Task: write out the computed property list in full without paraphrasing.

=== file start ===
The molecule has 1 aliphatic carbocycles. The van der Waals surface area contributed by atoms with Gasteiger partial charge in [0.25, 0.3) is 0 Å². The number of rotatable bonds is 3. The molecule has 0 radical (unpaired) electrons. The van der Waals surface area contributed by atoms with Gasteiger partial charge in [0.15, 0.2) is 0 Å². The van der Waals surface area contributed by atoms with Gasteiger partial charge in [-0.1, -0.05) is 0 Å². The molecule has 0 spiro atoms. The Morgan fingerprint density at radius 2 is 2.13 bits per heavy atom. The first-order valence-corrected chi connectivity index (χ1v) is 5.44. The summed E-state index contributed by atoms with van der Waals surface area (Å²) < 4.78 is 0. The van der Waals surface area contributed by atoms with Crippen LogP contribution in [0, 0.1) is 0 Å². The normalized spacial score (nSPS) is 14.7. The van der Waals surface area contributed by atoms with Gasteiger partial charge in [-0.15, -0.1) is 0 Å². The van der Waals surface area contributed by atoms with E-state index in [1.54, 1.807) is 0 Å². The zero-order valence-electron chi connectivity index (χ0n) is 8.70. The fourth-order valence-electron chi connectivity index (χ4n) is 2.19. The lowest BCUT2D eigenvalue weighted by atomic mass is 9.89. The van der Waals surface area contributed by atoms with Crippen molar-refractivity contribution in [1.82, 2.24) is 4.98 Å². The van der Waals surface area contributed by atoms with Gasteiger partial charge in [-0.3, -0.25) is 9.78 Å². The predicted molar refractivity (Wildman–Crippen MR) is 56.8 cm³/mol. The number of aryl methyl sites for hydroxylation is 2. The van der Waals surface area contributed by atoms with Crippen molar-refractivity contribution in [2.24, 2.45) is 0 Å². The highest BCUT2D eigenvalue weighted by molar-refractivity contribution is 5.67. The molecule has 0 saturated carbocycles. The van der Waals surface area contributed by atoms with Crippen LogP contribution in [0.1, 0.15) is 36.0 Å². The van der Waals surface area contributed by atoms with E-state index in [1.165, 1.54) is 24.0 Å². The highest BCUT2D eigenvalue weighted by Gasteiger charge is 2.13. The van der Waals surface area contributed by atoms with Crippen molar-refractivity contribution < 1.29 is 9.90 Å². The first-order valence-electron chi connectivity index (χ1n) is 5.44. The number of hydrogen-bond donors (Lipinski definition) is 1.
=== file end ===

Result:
The molecule has 1 aliphatic carbocycles. The van der Waals surface area contributed by atoms with Gasteiger partial charge in [0.25, 0.3) is 0 Å². The number of rotatable bonds is 3. The molecule has 0 radical (unpaired) electrons. The van der Waals surface area contributed by atoms with Gasteiger partial charge in [0.15, 0.2) is 0 Å². The van der Waals surface area contributed by atoms with Gasteiger partial charge in [-0.1, -0.05) is 0 Å². The molecule has 0 spiro atoms. The Morgan fingerprint density at radius 2 is 2.13 bits per heavy atom. The first-order valence-corrected chi connectivity index (χ1v) is 5.44. The summed E-state index contributed by atoms with van der Waals surface area (Å²) < 4.78 is 0. The van der Waals surface area contributed by atoms with Crippen LogP contribution in [0, 0.1) is 0 Å². The normalized spacial score (nSPS) is 14.7. The van der Waals surface area contributed by atoms with Gasteiger partial charge in [-0.15, -0.1) is 0 Å². The van der Waals surface area contributed by atoms with E-state index in [1.54, 1.807) is 0 Å². The zero-order valence-electron chi connectivity index (χ0n) is 8.70. The fourth-order valence-electron chi connectivity index (χ4n) is 2.19. The lowest BCUT2D eigenvalue weighted by atomic mass is 9.89. The van der Waals surface area contributed by atoms with Crippen molar-refractivity contribution in [1.82, 2.24) is 4.98 Å². The van der Waals surface area contributed by atoms with Gasteiger partial charge in [-0.3, -0.25) is 9.78 Å². The predicted molar refractivity (Wildman–Crippen MR) is 56.8 cm³/mol. The number of aryl methyl sites for hydroxylation is 2. The van der Waals surface area contributed by atoms with Crippen molar-refractivity contribution in [2.24, 2.45) is 0 Å². The highest BCUT2D eigenvalue weighted by molar-refractivity contribution is 5.67. The molecule has 0 saturated carbocycles. The van der Waals surface area contributed by atoms with Crippen LogP contribution in [0.1, 0.15) is 36.0 Å². The van der Waals surface area contributed by atoms with E-state index in [1.165, 1.54) is 24.0 Å². The highest BCUT2D eigenvalue weighted by Gasteiger charge is 2.13. The van der Waals surface area contributed by atoms with Crippen molar-refractivity contribution < 1.29 is 9.90 Å². The first-order valence-electron chi connectivity index (χ1n) is 5.44. The number of hydrogen-bond donors (Lipinski definition) is 1.